On October 19, U.S. Department of Energy Assistant Secretary Dr. Rita Baranwal visited Holtec’s Krishna P. Singh Technology Campus in Camden, NJ. The centerpiece of her visit was the Advanced Manufacturing Division (AMD) plant where Holtec manufactures large capital equipment and tests new manufacturing technologies, and where components for Holtec’s SMR-160 small modular reactor will be built in the future.
“We offer our 400,000 square foot, 400-ton payload, state-of-the-art manufacturing plant, purpose-built for the new generation of nuclear reactors, as evidence of our commitment to clean energy generation and our support for maintaining America’s historical leadership role in the nuclear industry,” said Holtec’s Managing Director of Holtec Government Services, Myron Kaczmarsky.
During the visit, Dr. Baranwal learned how all Holtec equipment is designed up front to be manufactured and how the Company’s vertical process integration optimizes costs while ensuring the quality of the fabricated equipment. It was also shared how Holtec’s design processes and AMD’s automation are reducing costs dramatically, which will be key to realizing the promise of low-cost SMR economics.
“I am very impressed with the people, vision, and facilities at Holtec,” said Dr. Baranwal. “It was energizing to see them equipped and ready to fabricate SMR components in addition to their continued production of multi-purpose canisters for used nuclear fuel. Holtec has been, and continues to be, an important contributor to continued U.S. leadership in the nuclear energy sector.”
The Assistant Secretary received an in-depth technical briefing from Holtec’s executives on the Company’s many innovations including the SMR-160 reactor, the HI-STORE Consolidated Interim Storage Facility (CISF) and the HI-POWER aqueous battery storage system.
Holtec’s Vice President of Reactor Technologies, Tom Marcille, briefed Dr. Baranwal on Holtec’s efforts to make the SMR-160 reactor unconditionally safe and cost competitive, which will determine its global market share of clean energy generation.
Holtec International’s subsidiary, SMR, LLC, has substantially developed the SMR-160 Safety Analysis Report (SAR) as it continues to complete the plant design specification. Holtec intends to use the SAR for 10 CFR Part 50 Construction Permit Applications and 10 CFR Part 52 Standard Design Approval or Design Certification Applications with the U.S. Nuclear Regulatory Commission (NRC).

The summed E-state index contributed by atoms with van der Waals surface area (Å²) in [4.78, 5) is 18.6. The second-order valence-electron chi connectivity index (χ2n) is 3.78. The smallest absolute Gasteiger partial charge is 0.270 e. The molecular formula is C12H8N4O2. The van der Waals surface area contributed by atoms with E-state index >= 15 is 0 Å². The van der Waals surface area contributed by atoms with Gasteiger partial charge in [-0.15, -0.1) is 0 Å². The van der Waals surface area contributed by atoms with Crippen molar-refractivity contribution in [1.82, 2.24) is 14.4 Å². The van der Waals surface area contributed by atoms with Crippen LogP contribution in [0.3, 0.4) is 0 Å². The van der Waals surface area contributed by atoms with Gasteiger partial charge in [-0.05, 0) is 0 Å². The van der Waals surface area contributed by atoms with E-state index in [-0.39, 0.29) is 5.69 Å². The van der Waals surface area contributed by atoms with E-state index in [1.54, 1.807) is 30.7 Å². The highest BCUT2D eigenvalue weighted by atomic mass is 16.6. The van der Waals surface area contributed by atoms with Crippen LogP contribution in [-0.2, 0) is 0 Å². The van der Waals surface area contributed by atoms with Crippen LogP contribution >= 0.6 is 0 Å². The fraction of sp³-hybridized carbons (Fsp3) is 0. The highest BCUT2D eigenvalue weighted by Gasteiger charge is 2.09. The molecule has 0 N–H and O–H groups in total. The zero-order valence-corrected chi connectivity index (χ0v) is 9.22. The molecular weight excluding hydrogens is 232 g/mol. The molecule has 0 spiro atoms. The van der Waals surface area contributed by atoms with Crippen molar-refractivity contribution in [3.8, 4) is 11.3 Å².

Dr. Rick Springman, Holtec’s Senior Vice President of International Projects, spoke of Holtec’s vision of mini-grids consisting of SMR-160s and Holtec’s HI-POWER aqueous battery storage system to participate in the ongoing transition from fossil fuels to clean energy around the world.
Speaking on Holtec’s HI-STORE Consolidated Interim Storage Facility (CISF), currently undergoing NRC licensing for deployment in Southeastern New Mexico, Program Director Ed Mayer pointed to HI-STORE’s main attributes, namely its underground storage system and virtually impregnable structure, zero pollution profile, a non-credible risk of any radiological emission, and its portability, i.e., the ever-ready ability to rapidly remove the waste packages from the site for off-site shipment. With an NRC licensing decision expected by mid-2021, the HI-STORE CISF would give the U.S. the ability to aggregate the nation’s used nuclear fuel at the New Mexico site, which is an ideal location with its arid climate, stable geology and high plateau.
“The innovative features of the HI-STORE CISF are designed to protect the health and safety of the public and environment,” said Mayer. “In addition, the local community strongly supports the project and the positive economic impact it will have on Southeastern New Mexico.”
Special thanks once again to Dr. Baranwal for taking the time to visit Holtec’s Krishna P. Singh Technology Campus including the Advanced Manufacturing Division, one of the Company’s three U.S.-based manufacturing plants.